Donald Trump’s son-in-law Jared Kushner has found himself at the focus of the Russia scandal which has gripped the administration. It’s always the quiet ones you have to worry about, as they say. Kushner released an 11-page statement earlier in which he appeared to throw Donald Trump Jr. under the bus.
Then Kush (I can call you Kush, right?) spoke for two hours in a closed-door session with Senate Intelligence Committee staff members investigating Russia’s interference in the 2016 presidential election. After that, Kushner proceeded to talk to reporters, but didn’t take any questions.
“I did not collude with Russia and I do not know of anyone else in the campaign who did so,” Kushner said outside the White House.
Kushner insisted that he has been “fully transparent” which is totally untrue, according to the written statement he issued just hours earlier.
In that statement, Kushner said he had four contacts with Russians during the presidential campaign and transition and declared that none of them were improper, even though they were not disclosed previously.
Even most Republicans agree that Donald Trump Jr. should not have held that controversial meeting with a Russian lawyer, which was attended by Kushner and former campaign manager Paul Manafort.
According to Kushner, it’s all cool because he said he did not read emails that showed that Junior enthusiastically accepted the meeting with the idea that he would receive damaging information about Hillary Clinton.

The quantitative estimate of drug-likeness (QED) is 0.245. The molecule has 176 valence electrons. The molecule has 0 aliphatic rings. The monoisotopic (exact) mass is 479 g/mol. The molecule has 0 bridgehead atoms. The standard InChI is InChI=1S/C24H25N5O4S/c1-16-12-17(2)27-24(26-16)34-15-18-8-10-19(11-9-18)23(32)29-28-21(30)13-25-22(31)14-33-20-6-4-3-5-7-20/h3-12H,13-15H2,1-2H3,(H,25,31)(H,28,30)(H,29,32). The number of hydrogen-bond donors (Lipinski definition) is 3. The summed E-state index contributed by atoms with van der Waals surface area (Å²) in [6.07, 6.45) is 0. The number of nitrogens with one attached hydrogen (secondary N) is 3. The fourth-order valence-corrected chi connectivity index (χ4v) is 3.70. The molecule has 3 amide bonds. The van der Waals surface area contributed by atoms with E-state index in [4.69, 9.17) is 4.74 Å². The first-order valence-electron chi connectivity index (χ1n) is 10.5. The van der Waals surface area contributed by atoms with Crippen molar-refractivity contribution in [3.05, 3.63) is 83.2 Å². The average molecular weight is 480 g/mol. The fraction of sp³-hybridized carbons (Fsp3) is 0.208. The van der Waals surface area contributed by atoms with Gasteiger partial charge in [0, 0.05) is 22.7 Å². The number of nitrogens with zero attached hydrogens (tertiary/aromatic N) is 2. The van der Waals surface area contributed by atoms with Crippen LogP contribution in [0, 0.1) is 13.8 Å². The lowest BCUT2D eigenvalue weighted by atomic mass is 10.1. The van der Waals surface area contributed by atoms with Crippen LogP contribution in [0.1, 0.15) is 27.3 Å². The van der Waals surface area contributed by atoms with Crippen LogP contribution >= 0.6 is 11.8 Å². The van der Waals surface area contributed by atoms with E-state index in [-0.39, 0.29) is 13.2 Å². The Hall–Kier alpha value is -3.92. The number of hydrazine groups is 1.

Kushner went on to deny that Russians financed some of his business interests in the private sector. However, it’s been revealed that Trump’s son-in-law bought part of old New York Times building from a Soviet-born oligarch who is allegedly tied to money laundering. There are many other instances we could cite, too. Like, for example, Kush’s meeting with Russian banker Sergey Gorkov. That bank is sanctioned so it’s alarming that he would even take the 30 minute meeting.
But since Kush feigns to be transparent, he can prove that right now.
USA Today reports:
Sen. Ron Wyden, D-Ore., called on Kushner to testify in public under oath, and said his written statement raised more questions about his relationships with Russians. He noted that the White House senior adviser “has repeatedly concealed information about his personal finances and meetings with foreign officials. There should be no presumption that he is telling the whole truth in this statement.”
At the very least, said Sen. Joe Manchin, D-West Va., the transcript from Kushner’s meeting with staff members should be made public. “Make everything as transparent as possible,” Manchin told reporters.
“All of my actions were proper,” he said outside the White House. So, the four undisclosed meetings (that we know about so far) were ‘proper’?
When Kushner sought top-secret security clearance which would give him access to some of the nation’s most closely guarded secrets, he was required to disclose all encounters with foreign government officials over the last seven years, but he failed to do so. You know, because he’s so “transparent.”
He or she who has not had undisclosed contacts with Russian officials, let them cast the first stone.
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